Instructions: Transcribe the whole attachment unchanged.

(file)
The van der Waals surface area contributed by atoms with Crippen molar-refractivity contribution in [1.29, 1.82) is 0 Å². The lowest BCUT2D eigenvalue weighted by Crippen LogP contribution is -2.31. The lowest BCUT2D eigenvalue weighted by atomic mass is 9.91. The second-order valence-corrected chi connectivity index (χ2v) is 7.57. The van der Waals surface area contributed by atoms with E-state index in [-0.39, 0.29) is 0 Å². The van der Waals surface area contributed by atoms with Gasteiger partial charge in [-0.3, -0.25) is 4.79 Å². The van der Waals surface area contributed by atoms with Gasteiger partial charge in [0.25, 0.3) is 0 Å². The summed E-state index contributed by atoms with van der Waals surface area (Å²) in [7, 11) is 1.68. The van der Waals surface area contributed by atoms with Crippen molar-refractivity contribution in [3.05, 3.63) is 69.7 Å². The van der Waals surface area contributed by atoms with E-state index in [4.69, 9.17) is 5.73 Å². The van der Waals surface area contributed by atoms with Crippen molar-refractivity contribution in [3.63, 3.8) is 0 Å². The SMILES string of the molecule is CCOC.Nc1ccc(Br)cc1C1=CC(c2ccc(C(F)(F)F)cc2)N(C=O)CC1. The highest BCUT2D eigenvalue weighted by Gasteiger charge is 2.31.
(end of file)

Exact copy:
The van der Waals surface area contributed by atoms with Crippen molar-refractivity contribution in [1.29, 1.82) is 0 Å². The lowest BCUT2D eigenvalue weighted by Crippen LogP contribution is -2.31. The lowest BCUT2D eigenvalue weighted by atomic mass is 9.91. The second-order valence-corrected chi connectivity index (χ2v) is 7.57. The van der Waals surface area contributed by atoms with E-state index in [-0.39, 0.29) is 0 Å². The van der Waals surface area contributed by atoms with Gasteiger partial charge in [-0.3, -0.25) is 4.79 Å². The van der Waals surface area contributed by atoms with Gasteiger partial charge in [0.25, 0.3) is 0 Å². The summed E-state index contributed by atoms with van der Waals surface area (Å²) in [7, 11) is 1.68. The van der Waals surface area contributed by atoms with Crippen molar-refractivity contribution in [3.05, 3.63) is 69.7 Å². The van der Waals surface area contributed by atoms with E-state index in [4.69, 9.17) is 5.73 Å². The van der Waals surface area contributed by atoms with Crippen molar-refractivity contribution in [3.63, 3.8) is 0 Å². The SMILES string of the molecule is CCOC.Nc1ccc(Br)cc1C1=CC(c2ccc(C(F)(F)F)cc2)N(C=O)CC1. The highest BCUT2D eigenvalue weighted by Gasteiger charge is 2.31.